Morphological description — Lianas dioecious (from label data). Stems scandent or clambering, to 5 m tall, light green to light brown with numerous small lenticels, glabrous to velutinous in upper parts with c. 0.2 mm-long, uniseriate trichomes (these also in young leaves and bracts). Leaves opposite; petiole 0.5–2 cm long; blade light green, elliptic to oval, 2.5–10.5 × 1–4.5 cm, coriaceous, glabrous or slightly lanulose along veins abaxially when young, base cuneate, narrowly decurrent into petiole, apex acuminate. Synflorescences of pistillate and staminate plants similar, branched up to 4th order with a dominant principal axis, 5–32 × 5–18 cm, consisting of 5–17(-23) flowers aggregated into conical heads (paracladia), these arranged in leafless thyrsoid structures with a dominant principal axis; axis densely tomentose with trichomes 0.1–0.2 mm long; paracladia sessile or subsessile, 0.1–1 cm high, subtended by brown-yellowish pubescent bracts 0.5–1 × 0.6–1 mm, other inflorescence branches subtended by herbaceous pubescent leaves. Staminate flowers with bracts shorter than bracteoles, reaching to c. 25 % length of tepals; bracts ovate, 0.5–0.7 ×0.5–0.6 mm, membranous, tomentose, apex acute; bracteoles ovate to suborbicular, 0.5–0.8 × 0.6–0.8 mm, reaching to c. 70 % of length of tepals, membranous, glabrous, apex acute; tepals (of mature flowers) brown-yellowish to hyaline, outer and middle tepals ovate to broadly ovate, inner ones ovate-lanceolate, outer tepals 1.3–1.4 × 0.8–0.9 mm, middle ones 1.2–1.3 × 0.7–0.7 mm, inner ones 1.2–1.3 × 0.6–0.7 mm, all membranous, glabrous, sometimes slightly 1-veined, vein extending to length of tepal, apex acute; filaments 1–1.7 mm long, appendages of androecial tube oblong, 0.3–0.6 mm long, fimbriate. Pistillate flowers with bracts shorter than bracteoles, reaching to 50–75 % length of tepals; bracts yellowish brown, ovate to deltoid, 0.5–0.7 × 0.4–1 mm, membranous, tomentose, without veins, apex acute; bracteoles ovate, 1–1.3 × 0.9–1 mm, hyaline, glabrous, 1-veined, apex acute; tepals (of mature flowers) yellowish brown, outer tepals ovate, inner and middle ones narrowly ovate, outer tepals 1.1–1.2 × 0.7–0.9 mm, middle ones 1–1.2 × 0.6–0.7 mm, inner ones 1–1.2 × 0.5–0.6 mm, all membranous, glabrous, 1-veined, vein extending to apex of tepal, apex acute; tepals surrounded by finely undulate white trichomes to 3.8 mm long at maturity at top of a short pedicel; staminodia narrowly oblong, appendages of androecial tube oblong, 0.2–0.3 mm long, fimbriate; ovary subglobose, 0.5–1 mm long, style conspicuous, stigmas narrowly cylindrical, 0.3–5 mm long. Seeds brown-orange or bright red, subglobose, 0.90–1 mm in diam. Pollen spheroidal, 13–14 µm in diam., with 22–26 apertures; pores 1.9–2.1 µm in diam., all of ± equal size, 12–16 not so well-delimited ektexinous bodies, well separated and irregularly spaced; mesoporia broadly vaulted to almost flat, 1.8–2.4 µm wide, tectum punctate, with perforations 80–140 nm in diam., round, with 32–43 perforations per 10 µm2, ± evenly spaced; spinules cone-shaped with acute tips, 200 nm high, 200–230 nm in diam. at base, with 15–22 spinules per 10 µm2, ± evenly spaced.

Molecular description — Sequences from chloroplast genomic regions and nrITS describe the type A. Méndez Ton 7192 (DNA code AC807) and are available in EMBL/GenBank under accession numbers LT223168 (rpl16 intron), LT223160 (trnK intron including matK gene), LT223164 (trnL-F region including intron and spacer) and LT223155 (ITS). Further sequences describe the paratype S. Maya J. 2845 (DNA code AC804) and are available for the same loci under accession numbers LT223169 (rpl16), LT223161 (matK-trnK), LT223165 (trnL-F) and LT223154 (ITS).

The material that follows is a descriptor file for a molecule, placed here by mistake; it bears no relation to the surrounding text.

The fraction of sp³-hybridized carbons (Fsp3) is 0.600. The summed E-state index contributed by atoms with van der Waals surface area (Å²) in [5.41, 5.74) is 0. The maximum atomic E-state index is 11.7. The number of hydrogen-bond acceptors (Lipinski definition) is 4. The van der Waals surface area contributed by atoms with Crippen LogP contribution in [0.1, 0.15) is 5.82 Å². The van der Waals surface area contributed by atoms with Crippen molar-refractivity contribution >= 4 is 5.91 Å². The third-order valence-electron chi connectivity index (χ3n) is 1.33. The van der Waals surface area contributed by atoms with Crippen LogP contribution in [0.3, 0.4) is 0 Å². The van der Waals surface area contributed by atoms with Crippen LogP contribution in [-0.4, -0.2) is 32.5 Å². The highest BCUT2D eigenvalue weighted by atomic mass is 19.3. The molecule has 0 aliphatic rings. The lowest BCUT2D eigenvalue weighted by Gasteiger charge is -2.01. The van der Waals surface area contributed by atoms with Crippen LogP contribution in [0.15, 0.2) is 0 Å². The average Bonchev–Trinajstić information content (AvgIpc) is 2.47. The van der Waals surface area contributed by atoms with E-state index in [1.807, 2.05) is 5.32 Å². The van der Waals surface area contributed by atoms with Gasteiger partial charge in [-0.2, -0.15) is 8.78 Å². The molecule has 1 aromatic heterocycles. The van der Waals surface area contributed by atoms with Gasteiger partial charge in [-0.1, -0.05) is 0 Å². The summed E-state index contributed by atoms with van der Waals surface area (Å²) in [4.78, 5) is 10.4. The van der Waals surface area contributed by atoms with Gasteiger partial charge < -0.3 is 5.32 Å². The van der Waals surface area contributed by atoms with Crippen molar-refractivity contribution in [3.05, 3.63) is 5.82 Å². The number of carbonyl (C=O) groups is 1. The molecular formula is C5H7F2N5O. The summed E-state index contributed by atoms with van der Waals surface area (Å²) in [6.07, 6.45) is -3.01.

Phenology — Flowering and fruiting from January to March.

Fig. 2.

Holotype of Iresine sousae —A. Méndez Ton 7192 (MEXU).


Fig. 3.

Iresine sousae — A: Male flower with bract and bracteoles; B: androecial tube (stamens and appendages) and pistillode; C: bract and bracteoles; D: female flower with bract and bracteoles; E: female flower at mature stage depicting long trichomes serving dispersal; F: bract and bracteoles; G: tepals; H: gynoecium and reduced androecium. — A–C from A. Méndez Ton 7192 (MEXU); D–H from S. Maya J. 4281 (MEXU).


Distribution and ecologyIresine sousae is endemic to Mexico from Chiapas and Oaxaca (Fig. 5). It grows from 720 m to 1900 m above sea level in cloud forest, close to pine-oak forest, with Calophyllum L., Cecropia Loefl., Cedrela P. Browne, Liquidambar L., Oecopetalum Greenm. & C. H. Thomps., Podocarpus Pers., Ulmus L., etc. More exploration is necessary to better understand the habitat preferences and frequency of this species.

Conservation statusIresine sousae has been collected in Chiapas and Oaxaca. In the state of Chiapas it is known only from one collection in Rancho Carmen, municipality of Yajalón. In Oaxaca I. sousae has been collected from two localities in the municipality of San Miguel Chimalapa, and one in the municipality of Santa María Guienagati. None of these areas is protected. According to IUCN (2012), this species meets the criteria B2ab(iii) for the category of Endangered (EN).

Eponymy — The name honours Mario Sousa Sánchez for his work supporting the Flora Mesoamericana Project, which provided important specimens from the area, but especially for his vision for the organization of MEXU, being the most important collection for the Mexican flora.

Discussion of molecular characters — Both samples (AC804 and AC807) have identical sequences in matK-trnK studied. Sample AC804 differs by a character state “C” in pos. 928 of the rpl16 intron and a “C” in pos. 424 in the trnL intron. The sequence of ITS in pos. 114 of sample AC804 deviates by a “T”. So far, sequences are from staminate plants.